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The N.C. Wildlife Resources Commission's N.C. Wild program not only teaches about ecology and natural habitats, but also utilizes skills from art, biology, geography, and language arts areas.
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Record #:
26742
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The youth participated in the second Fur, Fish and Game Rendezvous held at Camp Millstone near Ellerbe, North Carolina. The camp focuses on environmental education, outdoor recreation, and ethics. The campers spent five days participating in fourteen different classes and demonstrations presented by the North Carolina Wildlife Resources Commission.
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Friend of Wildlife (NoCar Oversize SK 431 F74x), Vol. 31 Issue 5, Sept/Oct 1984, p4, il, por
Record #:
27378
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Governor Jim Martin and the state of North Carolina are struggling to find a home for their hazardous waste. A planned incinerator has been rejected in 15 counties due to citizen opposition and concern for public health. One solution is the forthcoming bill named the Toxic Use Reduction Act which proposes a shift toward toxic waste reduction and commitment to clean manufacturing rather than hazardous waste disposal. Businesses, politicians, and environmentalists believe a solution can be met if all sides are willing to compromise.
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Independent Weekly (NoCar Oversize AP 2 .I57 [volumes 13 - 23 on microfilm]), Vol. 9 Issue 8, Feb. 20-26 1991, p8-9 Periodical Website
Record #:
29856
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Abstract:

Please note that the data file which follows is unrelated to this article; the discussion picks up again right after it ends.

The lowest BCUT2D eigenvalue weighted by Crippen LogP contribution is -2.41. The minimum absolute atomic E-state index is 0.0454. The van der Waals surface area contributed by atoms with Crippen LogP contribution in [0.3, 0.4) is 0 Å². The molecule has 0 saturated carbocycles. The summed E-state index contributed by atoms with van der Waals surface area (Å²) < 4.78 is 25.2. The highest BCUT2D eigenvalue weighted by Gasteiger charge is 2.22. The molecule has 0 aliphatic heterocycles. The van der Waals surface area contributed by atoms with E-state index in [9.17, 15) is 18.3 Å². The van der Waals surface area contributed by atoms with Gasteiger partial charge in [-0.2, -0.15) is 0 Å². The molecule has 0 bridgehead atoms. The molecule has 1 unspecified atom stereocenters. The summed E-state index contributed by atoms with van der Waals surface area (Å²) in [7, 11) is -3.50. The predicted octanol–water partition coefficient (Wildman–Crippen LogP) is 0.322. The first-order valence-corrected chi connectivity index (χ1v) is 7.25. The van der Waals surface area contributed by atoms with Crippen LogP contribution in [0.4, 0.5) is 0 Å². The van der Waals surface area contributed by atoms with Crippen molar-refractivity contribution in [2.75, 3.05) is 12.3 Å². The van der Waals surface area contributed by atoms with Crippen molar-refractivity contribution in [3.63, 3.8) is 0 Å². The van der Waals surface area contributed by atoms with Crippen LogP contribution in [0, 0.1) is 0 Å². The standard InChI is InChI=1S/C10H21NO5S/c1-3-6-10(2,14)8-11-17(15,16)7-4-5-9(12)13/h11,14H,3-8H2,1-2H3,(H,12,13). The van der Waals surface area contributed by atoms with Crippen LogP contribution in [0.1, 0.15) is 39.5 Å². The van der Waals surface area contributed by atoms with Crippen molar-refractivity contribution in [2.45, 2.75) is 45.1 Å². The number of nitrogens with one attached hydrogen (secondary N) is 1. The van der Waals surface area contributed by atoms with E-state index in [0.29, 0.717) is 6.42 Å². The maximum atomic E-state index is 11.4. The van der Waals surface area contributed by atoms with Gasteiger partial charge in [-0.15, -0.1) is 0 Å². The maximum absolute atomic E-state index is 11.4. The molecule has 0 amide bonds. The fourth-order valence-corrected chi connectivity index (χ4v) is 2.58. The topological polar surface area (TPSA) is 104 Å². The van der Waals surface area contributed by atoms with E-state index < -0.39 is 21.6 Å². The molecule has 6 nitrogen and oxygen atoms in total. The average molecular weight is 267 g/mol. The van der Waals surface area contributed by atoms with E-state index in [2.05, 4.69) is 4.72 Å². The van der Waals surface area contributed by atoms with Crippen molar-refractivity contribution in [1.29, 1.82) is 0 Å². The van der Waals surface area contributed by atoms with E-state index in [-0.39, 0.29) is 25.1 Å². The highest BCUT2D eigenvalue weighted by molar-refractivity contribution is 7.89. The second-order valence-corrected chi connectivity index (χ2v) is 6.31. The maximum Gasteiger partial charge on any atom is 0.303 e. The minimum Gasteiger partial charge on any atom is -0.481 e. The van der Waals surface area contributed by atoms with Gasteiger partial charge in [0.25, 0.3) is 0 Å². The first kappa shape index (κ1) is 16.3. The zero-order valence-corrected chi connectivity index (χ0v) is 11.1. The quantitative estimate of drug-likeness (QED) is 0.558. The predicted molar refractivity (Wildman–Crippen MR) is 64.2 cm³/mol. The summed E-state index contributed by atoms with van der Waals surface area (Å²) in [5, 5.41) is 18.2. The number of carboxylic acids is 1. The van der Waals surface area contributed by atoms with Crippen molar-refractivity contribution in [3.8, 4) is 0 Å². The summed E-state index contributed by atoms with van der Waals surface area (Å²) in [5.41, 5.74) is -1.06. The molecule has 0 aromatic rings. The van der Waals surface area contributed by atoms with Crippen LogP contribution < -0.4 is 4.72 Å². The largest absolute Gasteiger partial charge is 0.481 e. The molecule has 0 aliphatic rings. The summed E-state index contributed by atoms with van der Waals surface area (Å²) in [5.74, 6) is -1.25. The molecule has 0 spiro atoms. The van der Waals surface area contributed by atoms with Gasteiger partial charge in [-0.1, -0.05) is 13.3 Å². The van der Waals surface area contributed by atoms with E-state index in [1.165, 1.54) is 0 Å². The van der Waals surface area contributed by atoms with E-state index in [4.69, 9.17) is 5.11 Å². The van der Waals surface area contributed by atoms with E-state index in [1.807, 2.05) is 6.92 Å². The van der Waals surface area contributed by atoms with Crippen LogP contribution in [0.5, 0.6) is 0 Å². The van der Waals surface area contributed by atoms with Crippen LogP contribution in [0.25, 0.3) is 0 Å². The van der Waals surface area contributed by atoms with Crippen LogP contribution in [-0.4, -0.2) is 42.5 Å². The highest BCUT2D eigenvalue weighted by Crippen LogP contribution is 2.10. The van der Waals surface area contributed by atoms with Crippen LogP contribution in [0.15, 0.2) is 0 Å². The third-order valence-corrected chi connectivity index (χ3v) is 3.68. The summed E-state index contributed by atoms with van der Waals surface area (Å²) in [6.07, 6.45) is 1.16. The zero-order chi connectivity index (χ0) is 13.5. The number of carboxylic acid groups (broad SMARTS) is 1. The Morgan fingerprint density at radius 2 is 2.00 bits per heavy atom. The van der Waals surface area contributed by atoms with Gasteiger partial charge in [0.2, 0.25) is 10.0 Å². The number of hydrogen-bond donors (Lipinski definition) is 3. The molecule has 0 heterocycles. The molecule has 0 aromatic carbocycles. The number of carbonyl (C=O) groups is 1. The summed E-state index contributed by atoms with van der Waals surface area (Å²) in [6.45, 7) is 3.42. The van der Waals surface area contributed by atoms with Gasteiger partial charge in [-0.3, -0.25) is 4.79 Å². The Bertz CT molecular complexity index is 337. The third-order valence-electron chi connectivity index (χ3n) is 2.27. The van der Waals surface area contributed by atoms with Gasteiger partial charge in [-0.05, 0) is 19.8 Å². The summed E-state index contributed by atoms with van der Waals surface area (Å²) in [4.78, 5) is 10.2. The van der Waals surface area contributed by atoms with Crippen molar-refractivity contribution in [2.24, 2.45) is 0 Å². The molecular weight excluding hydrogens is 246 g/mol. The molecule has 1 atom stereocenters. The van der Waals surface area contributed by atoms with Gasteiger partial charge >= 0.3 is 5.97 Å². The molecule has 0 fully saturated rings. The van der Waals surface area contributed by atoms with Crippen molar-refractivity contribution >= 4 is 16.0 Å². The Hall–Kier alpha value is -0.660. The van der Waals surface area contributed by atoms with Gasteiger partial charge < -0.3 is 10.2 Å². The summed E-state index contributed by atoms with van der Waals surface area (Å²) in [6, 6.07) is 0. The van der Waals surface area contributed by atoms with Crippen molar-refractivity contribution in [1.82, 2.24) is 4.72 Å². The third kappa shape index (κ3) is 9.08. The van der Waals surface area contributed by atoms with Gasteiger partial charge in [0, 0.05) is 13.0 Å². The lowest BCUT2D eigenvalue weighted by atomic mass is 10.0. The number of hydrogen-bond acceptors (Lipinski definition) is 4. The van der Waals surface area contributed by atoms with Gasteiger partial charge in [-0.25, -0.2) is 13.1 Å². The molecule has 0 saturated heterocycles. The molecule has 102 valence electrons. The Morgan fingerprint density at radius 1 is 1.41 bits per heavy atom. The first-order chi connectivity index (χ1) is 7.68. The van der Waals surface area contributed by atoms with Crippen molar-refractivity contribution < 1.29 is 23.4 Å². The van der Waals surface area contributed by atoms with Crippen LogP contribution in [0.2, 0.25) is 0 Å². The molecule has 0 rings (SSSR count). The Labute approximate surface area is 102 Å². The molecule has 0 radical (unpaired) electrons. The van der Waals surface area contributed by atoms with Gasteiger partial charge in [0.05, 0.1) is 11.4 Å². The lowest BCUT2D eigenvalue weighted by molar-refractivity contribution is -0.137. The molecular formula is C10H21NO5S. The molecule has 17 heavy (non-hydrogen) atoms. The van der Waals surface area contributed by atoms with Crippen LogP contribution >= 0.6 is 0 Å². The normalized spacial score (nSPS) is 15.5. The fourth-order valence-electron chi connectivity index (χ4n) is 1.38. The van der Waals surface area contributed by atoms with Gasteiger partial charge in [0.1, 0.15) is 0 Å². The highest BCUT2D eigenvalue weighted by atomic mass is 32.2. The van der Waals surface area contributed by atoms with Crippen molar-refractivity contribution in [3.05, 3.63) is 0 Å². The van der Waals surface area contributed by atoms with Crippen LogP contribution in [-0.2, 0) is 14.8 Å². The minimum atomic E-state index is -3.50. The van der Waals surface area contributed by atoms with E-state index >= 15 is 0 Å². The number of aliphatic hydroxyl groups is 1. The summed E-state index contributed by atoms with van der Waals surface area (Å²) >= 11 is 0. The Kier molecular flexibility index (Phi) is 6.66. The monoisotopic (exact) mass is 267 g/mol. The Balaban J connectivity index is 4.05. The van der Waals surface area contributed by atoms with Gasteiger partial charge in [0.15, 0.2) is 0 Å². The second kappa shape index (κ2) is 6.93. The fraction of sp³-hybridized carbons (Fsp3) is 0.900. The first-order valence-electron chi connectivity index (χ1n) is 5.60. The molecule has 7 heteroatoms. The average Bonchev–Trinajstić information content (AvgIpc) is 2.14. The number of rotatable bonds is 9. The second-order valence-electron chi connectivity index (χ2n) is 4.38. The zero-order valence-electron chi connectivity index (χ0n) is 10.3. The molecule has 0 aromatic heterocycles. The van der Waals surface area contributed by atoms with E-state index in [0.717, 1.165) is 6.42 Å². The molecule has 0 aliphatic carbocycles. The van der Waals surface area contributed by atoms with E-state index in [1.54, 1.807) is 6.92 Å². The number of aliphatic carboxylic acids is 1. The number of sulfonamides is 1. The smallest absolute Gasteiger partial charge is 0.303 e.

Go Yarok!, an initiative of the Asheville Jewish Community Center (JCC), seeks to connect people of all ages and backgrounds to permaculture, Jewish traditions and spirituality. The program offers adults the chance to take part in educational activities, contribute to the JCC garden, visit local farms and volunteer for environmental service projects in the community.
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Record #:
31715
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The third annual Earth Walk was held by seventh grade students of the Charles W. Stanford Junior High School in Orange County. Personnel from several state and federal environmental agencies provided on-site activities teaching the students about the earth’s natural processes, plants, wildlife, and the availability of natural resources.
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Carolina Country (NoCar HD 9688 N8 C38x), Vol. 5 Issue 12, Dec 1973, p20-21, il, por Periodical Website
Record #:
34559
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The Junior Curator position at the North Carolina Museum of Natural Sciences helps students between grades 7 and 12 to learn about what it takes to work with live animals at the museum. This article focuses on high school senior Elizabeth Jones, who started as a seventh grader in the program. The Junior Curator position allows students to interact with animals, lead education and outreach programs, and hone their skills to become a leader in the curator circuit.
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North Carolina Naturalist (NoCar QH 76.5 N8 N68), Vol. 9 Issue 1, Spring/Summer 2001, p9-11, il, por
Record #:
34570
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The North Carolina Museum of Natural Sciences serves a vast array of citizens in their outreach and education programs. Senior centers, Scout organizations, and school groups are among the groups that benefit from these programs. The museum has also become fluid in adjusting the programs to help incorporate better teaching styles for deaf, blind, bilingual, and distance learning patrons.
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North Carolina Naturalist (NoCar QH 76.5 N8 N68), Vol. 9 Issue 2, Fall/Win 2001, p16-19, il, por